Airline passengers’ safety traded away for pork

It’s not often that taxpayers get a crystal clear view of how special interest spending personally affects them, but a December 28 blog by my Examiner colleague Mark Hemingway (“Sen. Dodd, D-Conn., slashed aviation security funding for pet constituency” offers just such an opportunity.

Hemingway reported that in July, Sen. Chris Dodd, D-Conn., proposed an amendment to reduce aviation security appropriations by $4.5 million – money specifically meant to be used for “explosives detection systems” to prevent incidents like the foiled Christmas Day airplane bombing attempt in Detroit- in favor of federal fire grants.

What’s that you say? Legislation represents a necessary compromise between equally compelling goals? Not this time.

My September 23 oped -“Even federal programs that don’t work are tough to kill” – focused on the results of a study by Dr. David Muhlhausen of the Heritage Foundation, which concluded that the same fire grants Dodd raided the aviation safety program to fund produced “no statistically measurable results” in reducing deaths and/or injuries in firefighters or civilians.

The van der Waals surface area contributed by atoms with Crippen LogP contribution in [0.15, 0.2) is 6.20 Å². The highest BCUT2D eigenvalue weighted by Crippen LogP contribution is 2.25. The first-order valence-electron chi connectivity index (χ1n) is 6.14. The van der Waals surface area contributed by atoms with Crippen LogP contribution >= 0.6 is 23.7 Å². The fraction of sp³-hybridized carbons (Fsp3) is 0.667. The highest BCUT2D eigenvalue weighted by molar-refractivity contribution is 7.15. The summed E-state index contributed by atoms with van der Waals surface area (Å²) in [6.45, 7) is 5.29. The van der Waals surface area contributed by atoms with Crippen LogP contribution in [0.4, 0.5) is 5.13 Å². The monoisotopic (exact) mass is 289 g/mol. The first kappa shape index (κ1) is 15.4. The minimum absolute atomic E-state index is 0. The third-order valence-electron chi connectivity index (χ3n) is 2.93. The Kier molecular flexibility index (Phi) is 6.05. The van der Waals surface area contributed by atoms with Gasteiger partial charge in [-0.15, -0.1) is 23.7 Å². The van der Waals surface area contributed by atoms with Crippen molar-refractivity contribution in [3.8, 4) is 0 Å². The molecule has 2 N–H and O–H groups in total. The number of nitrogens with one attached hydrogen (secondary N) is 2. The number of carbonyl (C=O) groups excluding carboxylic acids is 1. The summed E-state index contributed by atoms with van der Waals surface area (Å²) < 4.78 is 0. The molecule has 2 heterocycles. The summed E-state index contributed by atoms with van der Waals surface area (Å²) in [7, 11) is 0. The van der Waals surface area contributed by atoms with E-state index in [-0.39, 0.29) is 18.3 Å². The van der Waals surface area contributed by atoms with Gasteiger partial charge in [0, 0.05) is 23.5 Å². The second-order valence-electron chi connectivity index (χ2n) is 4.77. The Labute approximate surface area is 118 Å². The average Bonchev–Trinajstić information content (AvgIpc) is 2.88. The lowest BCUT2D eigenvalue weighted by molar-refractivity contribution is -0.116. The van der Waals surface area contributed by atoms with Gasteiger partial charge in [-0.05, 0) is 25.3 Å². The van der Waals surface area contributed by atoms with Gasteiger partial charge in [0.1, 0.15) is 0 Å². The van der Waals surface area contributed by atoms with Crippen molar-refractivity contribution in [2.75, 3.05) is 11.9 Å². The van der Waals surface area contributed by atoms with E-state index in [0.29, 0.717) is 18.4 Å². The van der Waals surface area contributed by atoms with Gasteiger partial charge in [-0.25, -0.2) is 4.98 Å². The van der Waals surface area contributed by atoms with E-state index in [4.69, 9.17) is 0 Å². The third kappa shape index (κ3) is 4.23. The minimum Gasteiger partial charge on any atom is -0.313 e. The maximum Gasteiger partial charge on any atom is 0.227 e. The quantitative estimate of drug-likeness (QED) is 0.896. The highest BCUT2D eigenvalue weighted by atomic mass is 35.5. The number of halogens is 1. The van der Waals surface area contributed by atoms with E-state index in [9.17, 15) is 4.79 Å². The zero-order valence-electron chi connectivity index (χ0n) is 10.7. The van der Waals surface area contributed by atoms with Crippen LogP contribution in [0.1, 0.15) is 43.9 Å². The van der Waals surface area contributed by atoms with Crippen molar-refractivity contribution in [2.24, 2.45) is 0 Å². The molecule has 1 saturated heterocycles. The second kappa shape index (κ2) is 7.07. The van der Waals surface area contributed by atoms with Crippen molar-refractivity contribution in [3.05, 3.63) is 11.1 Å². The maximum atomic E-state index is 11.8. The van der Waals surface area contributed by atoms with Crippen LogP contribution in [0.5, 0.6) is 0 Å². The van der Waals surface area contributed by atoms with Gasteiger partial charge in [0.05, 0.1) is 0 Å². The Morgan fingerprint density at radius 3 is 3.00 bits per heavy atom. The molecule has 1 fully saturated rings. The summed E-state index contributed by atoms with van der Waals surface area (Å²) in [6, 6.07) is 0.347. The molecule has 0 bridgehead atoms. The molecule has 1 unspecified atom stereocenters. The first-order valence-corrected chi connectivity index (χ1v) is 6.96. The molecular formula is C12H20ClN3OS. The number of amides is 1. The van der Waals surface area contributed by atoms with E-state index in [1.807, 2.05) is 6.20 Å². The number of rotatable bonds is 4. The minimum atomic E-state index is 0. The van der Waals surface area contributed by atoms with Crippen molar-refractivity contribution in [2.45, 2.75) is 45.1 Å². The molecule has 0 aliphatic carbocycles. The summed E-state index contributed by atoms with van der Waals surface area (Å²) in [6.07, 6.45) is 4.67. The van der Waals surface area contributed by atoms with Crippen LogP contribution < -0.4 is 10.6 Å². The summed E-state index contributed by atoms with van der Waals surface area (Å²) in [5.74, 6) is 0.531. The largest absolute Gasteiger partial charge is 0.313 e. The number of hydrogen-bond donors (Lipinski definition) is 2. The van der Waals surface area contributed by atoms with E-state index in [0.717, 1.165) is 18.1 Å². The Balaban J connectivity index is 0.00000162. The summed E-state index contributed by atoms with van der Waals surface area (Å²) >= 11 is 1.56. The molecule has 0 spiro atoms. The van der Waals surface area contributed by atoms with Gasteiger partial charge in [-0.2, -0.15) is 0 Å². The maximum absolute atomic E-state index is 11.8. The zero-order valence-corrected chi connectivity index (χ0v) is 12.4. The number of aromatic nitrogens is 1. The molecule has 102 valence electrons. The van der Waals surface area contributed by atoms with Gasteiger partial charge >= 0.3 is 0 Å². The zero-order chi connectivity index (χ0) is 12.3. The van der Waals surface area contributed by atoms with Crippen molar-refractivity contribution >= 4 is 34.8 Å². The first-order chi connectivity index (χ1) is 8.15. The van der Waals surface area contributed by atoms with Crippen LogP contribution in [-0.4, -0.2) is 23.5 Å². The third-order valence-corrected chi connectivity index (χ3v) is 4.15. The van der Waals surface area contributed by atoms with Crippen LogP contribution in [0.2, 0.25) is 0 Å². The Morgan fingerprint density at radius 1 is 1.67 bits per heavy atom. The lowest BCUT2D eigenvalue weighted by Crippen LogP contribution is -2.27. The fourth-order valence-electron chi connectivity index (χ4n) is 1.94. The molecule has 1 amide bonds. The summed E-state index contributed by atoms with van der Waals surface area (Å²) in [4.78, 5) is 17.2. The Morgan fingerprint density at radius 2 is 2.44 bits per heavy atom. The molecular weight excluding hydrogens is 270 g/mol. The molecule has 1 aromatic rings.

A subsequent 2007 report on fire grants by the National Academy of Public Administration also concluded that the more than $5.7 billion spent on fire grants since 2001 was not cost-effective. Congress nonetheless took millions of dollars away from a program to prevent terrorists from taking bombs aboard aircraft in order to fund federal fire grants that have been already proven to be totally ineffective in reducing fire casualties.

The trade-off doesn’t get any clearer than this: The top priority of Sen. Dodd and his colleagues on Capitol Hill is pacifying the politically active firefighters’ union with useless congressional pork, not doing everything in their power to ensure Americans’ safety whenever they board an airplane. 

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